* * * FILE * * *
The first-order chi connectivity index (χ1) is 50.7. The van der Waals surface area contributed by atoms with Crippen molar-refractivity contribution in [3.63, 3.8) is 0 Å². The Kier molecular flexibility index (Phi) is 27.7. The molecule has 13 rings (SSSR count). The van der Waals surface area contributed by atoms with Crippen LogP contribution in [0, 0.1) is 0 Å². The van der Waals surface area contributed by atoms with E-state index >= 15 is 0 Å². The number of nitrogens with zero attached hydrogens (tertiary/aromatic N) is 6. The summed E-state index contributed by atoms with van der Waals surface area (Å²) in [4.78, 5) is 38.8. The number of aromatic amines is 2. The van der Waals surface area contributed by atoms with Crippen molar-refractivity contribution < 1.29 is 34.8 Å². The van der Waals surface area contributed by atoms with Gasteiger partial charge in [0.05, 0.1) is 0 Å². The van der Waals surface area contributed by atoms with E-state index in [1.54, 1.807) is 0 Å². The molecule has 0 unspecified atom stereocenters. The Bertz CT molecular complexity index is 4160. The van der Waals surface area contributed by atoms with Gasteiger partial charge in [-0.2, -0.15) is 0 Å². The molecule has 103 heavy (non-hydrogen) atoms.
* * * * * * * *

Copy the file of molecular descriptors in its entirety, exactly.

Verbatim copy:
The first-order chi connectivity index (χ1) is 50.7. The van der Waals surface area contributed by atoms with Crippen molar-refractivity contribution in [3.63, 3.8) is 0 Å². The Kier molecular flexibility index (Phi) is 27.7. The molecule has 13 rings (SSSR count). The van der Waals surface area contributed by atoms with Crippen LogP contribution in [0, 0.1) is 0 Å². The van der Waals surface area contributed by atoms with E-state index >= 15 is 0 Å². The number of nitrogens with zero attached hydrogens (tertiary/aromatic N) is 6. The summed E-state index contributed by atoms with van der Waals surface area (Å²) in [4.78, 5) is 38.8. The number of aromatic amines is 2. The van der Waals surface area contributed by atoms with Crippen molar-refractivity contribution < 1.29 is 34.8 Å². The van der Waals surface area contributed by atoms with Gasteiger partial charge in [0.05, 0.1) is 0 Å². The van der Waals surface area contributed by atoms with E-state index in [1.54, 1.807) is 0 Å². The molecule has 0 unspecified atom stereocenters. The Bertz CT molecular complexity index is 4160. The van der Waals surface area contributed by atoms with Gasteiger partial charge in [-0.2, -0.15) is 0 Å². The molecule has 103 heavy (non-hydrogen) atoms.